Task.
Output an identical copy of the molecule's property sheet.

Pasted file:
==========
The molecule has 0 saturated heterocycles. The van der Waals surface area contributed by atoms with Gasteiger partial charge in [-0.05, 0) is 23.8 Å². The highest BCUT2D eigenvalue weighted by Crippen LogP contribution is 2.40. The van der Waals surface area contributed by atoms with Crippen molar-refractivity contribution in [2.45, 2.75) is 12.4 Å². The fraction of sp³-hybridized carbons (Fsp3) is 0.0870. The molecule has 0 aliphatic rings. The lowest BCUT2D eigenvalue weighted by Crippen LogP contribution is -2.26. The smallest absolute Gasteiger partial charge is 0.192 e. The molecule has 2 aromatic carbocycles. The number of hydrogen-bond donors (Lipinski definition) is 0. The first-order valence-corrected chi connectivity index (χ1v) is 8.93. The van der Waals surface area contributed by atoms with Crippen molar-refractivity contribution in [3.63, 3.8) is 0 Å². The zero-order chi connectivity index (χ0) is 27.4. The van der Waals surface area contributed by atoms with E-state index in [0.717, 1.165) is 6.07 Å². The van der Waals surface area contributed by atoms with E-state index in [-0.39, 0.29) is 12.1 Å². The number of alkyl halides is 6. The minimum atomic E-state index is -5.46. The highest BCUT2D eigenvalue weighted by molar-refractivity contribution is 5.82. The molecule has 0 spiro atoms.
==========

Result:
The molecule has 0 saturated heterocycles. The van der Waals surface area contributed by atoms with Gasteiger partial charge in [-0.05, 0) is 23.8 Å². The highest BCUT2D eigenvalue weighted by Crippen LogP contribution is 2.40. The van der Waals surface area contributed by atoms with Crippen molar-refractivity contribution in [2.45, 2.75) is 12.4 Å². The fraction of sp³-hybridized carbons (Fsp3) is 0.0870. The molecule has 0 aliphatic rings. The lowest BCUT2D eigenvalue weighted by Crippen LogP contribution is -2.26. The smallest absolute Gasteiger partial charge is 0.192 e. The molecule has 2 aromatic carbocycles. The number of hydrogen-bond donors (Lipinski definition) is 0. The first-order valence-corrected chi connectivity index (χ1v) is 8.93. The van der Waals surface area contributed by atoms with Crippen molar-refractivity contribution in [3.63, 3.8) is 0 Å². The zero-order chi connectivity index (χ0) is 27.4. The van der Waals surface area contributed by atoms with E-state index in [0.717, 1.165) is 6.07 Å². The van der Waals surface area contributed by atoms with E-state index in [-0.39, 0.29) is 12.1 Å². The number of alkyl halides is 6. The minimum atomic E-state index is -5.46. The highest BCUT2D eigenvalue weighted by molar-refractivity contribution is 5.82. The molecule has 0 spiro atoms.